Author : admin | Thursday, 4 July 2019
Author : admin | Thursday, 4 July 2019
Satellites can now set up quantum communications links through the air during the day other than just at night, probably helping a nigh-unhackable space-based quantum Internet to operate 24/7, a new study from Chinese scientists finds.
Quantum cryptography exploits the quantum properties of particles just like photons to help encrypt and decrypt messages in a theoretically unhackable way. Scientists worldwide are now endeavoring to build up satellite-based quantum communications networks for a global real-time quantum Internet.
But, prior experiments with long-distance quantum communications links through the air were normally conducted at night because sunlight serves as a source of noise. In the past, “the maximum range for daytime free-space quantum communication was 10 kilometers,” says study co-senior author Qiang Zhang, a quantum physicist at the University of Science and Technology of China, in Shanghai.
Now researchers led by quantum physicist Jian-Wei Pan at the University of Science and Technology of China, at Hefei, have efficiently established 53-kilometer quantum cryptography links during the day between two ground stations. This research advocates that such links could work between a satellite and either a ground station or another satellite, they say.
To overcome interference from sunlight, the researchers switched from the nearly 700- to 900-nanometer wavelengths of light used in all prior day-time free-space experiments to nearly 1,550 nm. The sun is about one-fifth as bright at 1,550 nm as it is at 800 nm, and 1,550-nm light can also pass through Earth's atmosphere with virtually no interference. On top of this, this wavelength is also presently highly used in telecommunications, making it more compatible with existing networks.
Previous research was tentative to use 1,550-nm light because of a lack of good commercial single-photon detectors capable to working at this wavelength. But the Shanghai group developed a compact single-photon detector for 1,550-nm light that could work at room temperature. More over, the scientists developed a receiver that required less than one tenth of the field of view that receivers for nighttime quantum communications links usually need to work. This limited the amount of noise from stray light by a factor of several hundred.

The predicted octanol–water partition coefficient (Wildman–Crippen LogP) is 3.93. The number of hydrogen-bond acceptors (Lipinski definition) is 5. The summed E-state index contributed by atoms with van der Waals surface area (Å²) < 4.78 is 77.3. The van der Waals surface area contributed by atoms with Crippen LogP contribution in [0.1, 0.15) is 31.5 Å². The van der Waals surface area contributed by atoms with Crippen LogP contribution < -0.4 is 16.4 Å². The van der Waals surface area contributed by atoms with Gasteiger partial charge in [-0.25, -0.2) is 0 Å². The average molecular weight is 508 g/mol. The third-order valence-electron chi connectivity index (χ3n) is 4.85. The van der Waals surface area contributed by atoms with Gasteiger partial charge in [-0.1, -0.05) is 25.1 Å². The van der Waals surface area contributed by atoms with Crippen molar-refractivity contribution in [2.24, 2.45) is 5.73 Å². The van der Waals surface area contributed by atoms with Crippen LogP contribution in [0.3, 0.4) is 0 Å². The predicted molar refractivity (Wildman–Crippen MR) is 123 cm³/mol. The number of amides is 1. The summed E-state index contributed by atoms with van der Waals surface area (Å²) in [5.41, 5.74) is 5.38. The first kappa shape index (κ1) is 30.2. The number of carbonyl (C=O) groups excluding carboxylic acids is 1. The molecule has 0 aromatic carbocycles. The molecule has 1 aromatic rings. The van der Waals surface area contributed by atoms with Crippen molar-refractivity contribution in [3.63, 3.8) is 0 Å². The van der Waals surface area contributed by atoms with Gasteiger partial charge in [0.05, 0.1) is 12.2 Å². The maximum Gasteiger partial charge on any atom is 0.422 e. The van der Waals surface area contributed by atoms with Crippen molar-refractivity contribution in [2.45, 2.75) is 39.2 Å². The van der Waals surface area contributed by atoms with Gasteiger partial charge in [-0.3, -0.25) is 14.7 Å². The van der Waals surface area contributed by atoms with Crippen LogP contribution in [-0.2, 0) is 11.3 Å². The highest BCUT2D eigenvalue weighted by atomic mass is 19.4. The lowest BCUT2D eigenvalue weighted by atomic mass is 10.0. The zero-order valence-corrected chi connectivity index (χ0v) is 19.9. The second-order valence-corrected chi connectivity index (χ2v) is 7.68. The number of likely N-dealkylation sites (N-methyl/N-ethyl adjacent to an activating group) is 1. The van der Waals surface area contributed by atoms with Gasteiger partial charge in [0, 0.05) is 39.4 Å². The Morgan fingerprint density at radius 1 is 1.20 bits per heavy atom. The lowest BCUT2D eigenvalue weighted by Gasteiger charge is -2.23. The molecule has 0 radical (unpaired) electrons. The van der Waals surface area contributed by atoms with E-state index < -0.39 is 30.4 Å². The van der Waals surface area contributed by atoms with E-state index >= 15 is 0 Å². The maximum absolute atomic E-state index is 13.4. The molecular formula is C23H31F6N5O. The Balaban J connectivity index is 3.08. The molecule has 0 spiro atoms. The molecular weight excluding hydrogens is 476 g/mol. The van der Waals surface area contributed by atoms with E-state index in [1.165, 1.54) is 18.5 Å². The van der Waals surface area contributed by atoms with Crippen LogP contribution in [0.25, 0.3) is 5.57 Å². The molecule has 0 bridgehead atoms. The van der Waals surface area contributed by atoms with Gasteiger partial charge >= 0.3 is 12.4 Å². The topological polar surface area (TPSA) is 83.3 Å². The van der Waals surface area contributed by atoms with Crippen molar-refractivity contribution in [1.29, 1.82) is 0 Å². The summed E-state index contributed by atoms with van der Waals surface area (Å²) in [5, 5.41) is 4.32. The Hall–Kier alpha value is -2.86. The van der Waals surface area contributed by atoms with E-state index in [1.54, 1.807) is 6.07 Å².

In experiments, the scientists over and over established quantum communications links across Qinghai Lake, the biggest lake in China, from 3:30 p.m. to 5 p.m. local time on several sunny days, achieving transmission rates of 20 to 400 bits per second. Furthermore, they could establish these links despite nearly 48 decibels of loss in their communications channel, which is much more than the roughly 40 to 45 dB of loss typically seen in communications channels between satellites and the ground and between low-Earth-orbit satellites, Zhang says. By comparison, former daytime free-space quantum communications experiments could accommodate roughly only 20 dB of noise.
The researchers note that their experiments were performed in good weather, and that quantum communication is at this moment not realistic in bad weather with today’s technology. Still, they note that bad weather is a problem only for ground-to-space links, and that it would not pose a problem for links between satellites.
In the coming years, the researchers expect to boost transmission rates and distance using better single-photon detectors, perhaps superconducting ones. They can even seek to exploit the quantum phenomenon known as entanglement to carry out more sophisticated forms of quantum cryptography, although this will necessitate generating very bright sources of entangled photons that can operate in a narrow band of wavelengths, Zhang says.
Source: IEEE SPECTRUM